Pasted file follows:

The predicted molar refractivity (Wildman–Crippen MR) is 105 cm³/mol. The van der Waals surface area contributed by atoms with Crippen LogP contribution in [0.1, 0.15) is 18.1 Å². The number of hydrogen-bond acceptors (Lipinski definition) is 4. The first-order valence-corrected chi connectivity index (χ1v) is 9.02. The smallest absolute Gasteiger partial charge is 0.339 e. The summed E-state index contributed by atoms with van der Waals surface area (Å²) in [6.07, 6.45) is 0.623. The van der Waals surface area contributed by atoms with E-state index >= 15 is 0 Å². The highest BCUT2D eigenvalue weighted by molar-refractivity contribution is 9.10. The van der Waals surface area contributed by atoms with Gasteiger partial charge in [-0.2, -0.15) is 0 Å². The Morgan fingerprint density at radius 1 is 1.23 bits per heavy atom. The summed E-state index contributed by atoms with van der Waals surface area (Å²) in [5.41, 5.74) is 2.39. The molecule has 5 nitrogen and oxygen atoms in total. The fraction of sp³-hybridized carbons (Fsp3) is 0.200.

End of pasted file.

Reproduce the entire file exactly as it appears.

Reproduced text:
The predicted molar refractivity (Wildman–Crippen MR) is 105 cm³/mol. The van der Waals surface area contributed by atoms with Crippen LogP contribution in [0.1, 0.15) is 18.1 Å². The number of hydrogen-bond acceptors (Lipinski definition) is 4. The first-order valence-corrected chi connectivity index (χ1v) is 9.02. The smallest absolute Gasteiger partial charge is 0.339 e. The summed E-state index contributed by atoms with van der Waals surface area (Å²) in [6.07, 6.45) is 0.623. The van der Waals surface area contributed by atoms with E-state index >= 15 is 0 Å². The highest BCUT2D eigenvalue weighted by molar-refractivity contribution is 9.10. The van der Waals surface area contributed by atoms with Gasteiger partial charge in [-0.2, -0.15) is 0 Å². The Morgan fingerprint density at radius 1 is 1.23 bits per heavy atom. The summed E-state index contributed by atoms with van der Waals surface area (Å²) in [5.41, 5.74) is 2.39. The molecule has 5 nitrogen and oxygen atoms in total. The fraction of sp³-hybridized carbons (Fsp3) is 0.200.